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The REAL Danger is Drinking and WALKING

Drinking and driving is a dangerous combination, but walking after drinking isn't any safer, and if you need to get home after a New Year's Eve party, there's no way to appoint a "designated walker."

Trauma surgeon Thomas Esposito says, "Every movement ranging from driving a car to simply walking to the bathroom is compromised. Alcohol impairs your judgment, reflexes and coordination. Alcohol is nothing more than a socially acceptable, over-the-counter stimulant/depressant and, especially during the holidays, alcohol is frequently abused."

A trauma surgeon for more than 25 years, he has witnessed the tragic aftermath of drunken walking in his own work many times. He says, "From July 2009 to June 2010, 105 people were treated after being struck by cars. Fifty-five had their blood alcohol content checked. Of those, 16 individuals, or 29%, were found to have had some level of alcohol in their system. 13 individuals, or 24% had blood-alcohol concentrations at or above .08 percent, the accepted level for intoxication."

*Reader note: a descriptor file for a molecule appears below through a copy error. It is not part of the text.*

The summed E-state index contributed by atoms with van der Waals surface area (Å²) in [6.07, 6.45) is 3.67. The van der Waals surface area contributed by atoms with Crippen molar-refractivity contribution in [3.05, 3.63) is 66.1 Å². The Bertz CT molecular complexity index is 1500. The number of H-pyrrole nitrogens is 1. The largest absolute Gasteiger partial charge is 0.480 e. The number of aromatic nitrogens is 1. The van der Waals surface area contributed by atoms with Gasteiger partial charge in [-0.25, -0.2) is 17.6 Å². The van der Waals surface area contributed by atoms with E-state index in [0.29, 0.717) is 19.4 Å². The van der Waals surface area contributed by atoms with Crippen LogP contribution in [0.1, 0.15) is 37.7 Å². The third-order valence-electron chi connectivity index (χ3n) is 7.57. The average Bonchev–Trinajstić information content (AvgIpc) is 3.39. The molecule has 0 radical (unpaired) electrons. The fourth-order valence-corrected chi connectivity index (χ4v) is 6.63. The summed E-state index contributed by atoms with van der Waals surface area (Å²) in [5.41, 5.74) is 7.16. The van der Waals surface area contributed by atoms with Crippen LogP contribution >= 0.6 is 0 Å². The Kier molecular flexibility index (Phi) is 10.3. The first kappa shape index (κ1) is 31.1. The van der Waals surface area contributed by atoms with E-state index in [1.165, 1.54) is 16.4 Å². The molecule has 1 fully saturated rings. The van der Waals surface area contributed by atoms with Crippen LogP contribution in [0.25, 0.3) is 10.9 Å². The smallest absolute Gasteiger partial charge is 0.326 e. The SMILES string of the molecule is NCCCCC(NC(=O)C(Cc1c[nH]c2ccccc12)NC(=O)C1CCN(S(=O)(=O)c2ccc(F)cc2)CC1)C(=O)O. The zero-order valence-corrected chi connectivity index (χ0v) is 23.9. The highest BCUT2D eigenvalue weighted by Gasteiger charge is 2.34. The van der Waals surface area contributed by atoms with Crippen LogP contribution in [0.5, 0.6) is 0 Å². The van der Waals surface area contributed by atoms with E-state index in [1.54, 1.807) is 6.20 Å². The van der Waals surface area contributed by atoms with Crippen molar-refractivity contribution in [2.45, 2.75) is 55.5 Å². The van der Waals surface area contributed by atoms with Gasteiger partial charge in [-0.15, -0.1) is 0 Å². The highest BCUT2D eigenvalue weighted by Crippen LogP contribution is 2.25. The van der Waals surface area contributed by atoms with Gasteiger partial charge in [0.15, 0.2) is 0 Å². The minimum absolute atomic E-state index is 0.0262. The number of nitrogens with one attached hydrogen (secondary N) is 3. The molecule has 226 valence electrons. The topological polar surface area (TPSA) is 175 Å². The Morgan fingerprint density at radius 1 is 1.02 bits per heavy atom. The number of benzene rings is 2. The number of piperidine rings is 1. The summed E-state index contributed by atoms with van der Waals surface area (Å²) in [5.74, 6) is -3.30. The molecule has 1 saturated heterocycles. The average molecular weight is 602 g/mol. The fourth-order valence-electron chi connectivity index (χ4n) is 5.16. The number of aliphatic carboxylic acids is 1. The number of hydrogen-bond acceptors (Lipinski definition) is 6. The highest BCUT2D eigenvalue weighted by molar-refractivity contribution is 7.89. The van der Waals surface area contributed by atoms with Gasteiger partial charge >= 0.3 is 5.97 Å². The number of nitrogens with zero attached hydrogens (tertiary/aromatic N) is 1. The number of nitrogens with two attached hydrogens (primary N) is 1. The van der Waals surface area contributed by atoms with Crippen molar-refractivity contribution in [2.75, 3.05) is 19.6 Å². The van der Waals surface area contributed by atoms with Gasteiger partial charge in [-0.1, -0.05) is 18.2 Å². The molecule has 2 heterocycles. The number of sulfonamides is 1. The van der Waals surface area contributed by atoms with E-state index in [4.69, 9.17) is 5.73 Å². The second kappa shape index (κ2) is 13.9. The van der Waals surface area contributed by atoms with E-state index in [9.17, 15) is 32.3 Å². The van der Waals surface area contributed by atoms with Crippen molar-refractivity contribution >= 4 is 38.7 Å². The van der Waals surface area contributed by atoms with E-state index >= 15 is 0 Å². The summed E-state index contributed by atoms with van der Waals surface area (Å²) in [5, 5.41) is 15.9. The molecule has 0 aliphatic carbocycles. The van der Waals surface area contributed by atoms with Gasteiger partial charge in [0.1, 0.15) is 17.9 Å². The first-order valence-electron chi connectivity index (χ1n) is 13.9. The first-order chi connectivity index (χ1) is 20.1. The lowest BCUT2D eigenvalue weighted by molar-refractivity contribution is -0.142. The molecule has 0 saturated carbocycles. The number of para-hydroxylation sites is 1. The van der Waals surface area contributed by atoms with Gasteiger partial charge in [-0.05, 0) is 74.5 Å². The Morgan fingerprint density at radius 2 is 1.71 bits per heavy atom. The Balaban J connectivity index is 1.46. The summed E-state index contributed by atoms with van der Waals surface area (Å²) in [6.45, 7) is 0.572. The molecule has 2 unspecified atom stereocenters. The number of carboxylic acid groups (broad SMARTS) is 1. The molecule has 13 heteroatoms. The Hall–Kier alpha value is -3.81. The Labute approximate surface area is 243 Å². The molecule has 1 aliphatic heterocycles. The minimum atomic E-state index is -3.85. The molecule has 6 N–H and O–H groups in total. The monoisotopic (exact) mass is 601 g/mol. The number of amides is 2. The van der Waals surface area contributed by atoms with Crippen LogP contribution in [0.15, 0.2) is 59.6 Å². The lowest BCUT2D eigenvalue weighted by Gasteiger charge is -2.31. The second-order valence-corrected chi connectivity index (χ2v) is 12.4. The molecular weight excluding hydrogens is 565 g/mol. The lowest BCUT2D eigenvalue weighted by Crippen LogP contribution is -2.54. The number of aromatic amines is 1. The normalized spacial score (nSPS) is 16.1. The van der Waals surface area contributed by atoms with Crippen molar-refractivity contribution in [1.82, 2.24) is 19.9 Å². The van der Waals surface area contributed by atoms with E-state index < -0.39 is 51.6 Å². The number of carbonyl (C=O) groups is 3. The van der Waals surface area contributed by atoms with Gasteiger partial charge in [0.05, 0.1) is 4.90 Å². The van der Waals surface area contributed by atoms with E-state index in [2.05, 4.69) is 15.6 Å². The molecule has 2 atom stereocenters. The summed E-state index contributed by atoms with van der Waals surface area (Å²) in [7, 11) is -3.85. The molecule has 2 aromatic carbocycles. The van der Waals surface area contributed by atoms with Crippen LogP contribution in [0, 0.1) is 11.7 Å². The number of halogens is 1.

Alcohol also plays a significant role in the deaths of pedestrians throughout the year, according to the Insurance Institute for Highway Safety. In 2008, 38% of fatally injured pedestrians 16 and older had blood-alcohol concentrations at or above 0.08 percent. The percentage rose to 53% for deaths occurring during the 9 p.m. to 6 a.m. time period. Fourteen percent of pedestrian deaths involved drivers with blood alcohol content at or above .08 percent.

So if you're hit by a car on New Year's Eve, is it your fault? If the driver has been drinking too, it's probably the fault of BOTH of you. Esposito says, "If they had been driving and were stopped by police, they would have been arrested for driving under the influence."

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And start the New Year off RIGHT: Take the right path and subscribe today!



Since drunk pedestrians are viewed as more of a danger to themselves, they are not hit with the same legal consequences. Still there must be some situations where they could be thought of as endangering others, like when drivers are led to disastrous decisions trying to avoid hitting erratic drunk pedestrians, or when naive and trusting children follow a drunk adult, perhaps a parent, into disaster.

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